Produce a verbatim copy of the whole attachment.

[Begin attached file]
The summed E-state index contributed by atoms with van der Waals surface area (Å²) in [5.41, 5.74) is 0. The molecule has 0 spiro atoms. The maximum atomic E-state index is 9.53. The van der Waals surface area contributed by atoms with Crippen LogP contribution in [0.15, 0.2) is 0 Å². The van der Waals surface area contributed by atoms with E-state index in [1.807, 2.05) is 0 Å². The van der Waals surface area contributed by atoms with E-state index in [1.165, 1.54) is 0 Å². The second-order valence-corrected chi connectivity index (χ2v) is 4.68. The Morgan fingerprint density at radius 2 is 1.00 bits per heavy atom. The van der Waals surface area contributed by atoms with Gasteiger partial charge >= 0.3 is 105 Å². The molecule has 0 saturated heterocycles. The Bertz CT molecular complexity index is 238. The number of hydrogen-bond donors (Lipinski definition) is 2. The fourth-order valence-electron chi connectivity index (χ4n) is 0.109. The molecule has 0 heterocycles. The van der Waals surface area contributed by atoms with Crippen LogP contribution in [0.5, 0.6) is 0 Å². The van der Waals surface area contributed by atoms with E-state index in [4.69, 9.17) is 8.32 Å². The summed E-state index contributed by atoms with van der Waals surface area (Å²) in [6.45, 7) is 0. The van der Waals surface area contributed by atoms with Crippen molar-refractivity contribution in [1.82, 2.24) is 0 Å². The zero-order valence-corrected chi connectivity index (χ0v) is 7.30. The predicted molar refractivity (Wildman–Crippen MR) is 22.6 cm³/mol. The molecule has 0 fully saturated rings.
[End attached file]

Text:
The summed E-state index contributed by atoms with van der Waals surface area (Å²) in [5.41, 5.74) is 0. The molecule has 0 spiro atoms. The maximum atomic E-state index is 9.53. The van der Waals surface area contributed by atoms with Crippen LogP contribution in [0.15, 0.2) is 0 Å². The van der Waals surface area contributed by atoms with E-state index in [1.807, 2.05) is 0 Å². The van der Waals surface area contributed by atoms with E-state index in [1.165, 1.54) is 0 Å². The second-order valence-corrected chi connectivity index (χ2v) is 4.68. The Morgan fingerprint density at radius 2 is 1.00 bits per heavy atom. The van der Waals surface area contributed by atoms with Gasteiger partial charge >= 0.3 is 105 Å². The molecule has 0 saturated heterocycles. The Bertz CT molecular complexity index is 238. The number of hydrogen-bond donors (Lipinski definition) is 2. The fourth-order valence-electron chi connectivity index (χ4n) is 0.109. The molecule has 0 heterocycles. The van der Waals surface area contributed by atoms with Crippen LogP contribution in [0.5, 0.6) is 0 Å². The van der Waals surface area contributed by atoms with E-state index in [4.69, 9.17) is 8.32 Å². The summed E-state index contributed by atoms with van der Waals surface area (Å²) in [6.45, 7) is 0. The van der Waals surface area contributed by atoms with Crippen molar-refractivity contribution in [1.82, 2.24) is 0 Å². The zero-order valence-corrected chi connectivity index (χ0v) is 7.30. The predicted molar refractivity (Wildman–Crippen MR) is 22.6 cm³/mol. The molecule has 0 fully saturated rings.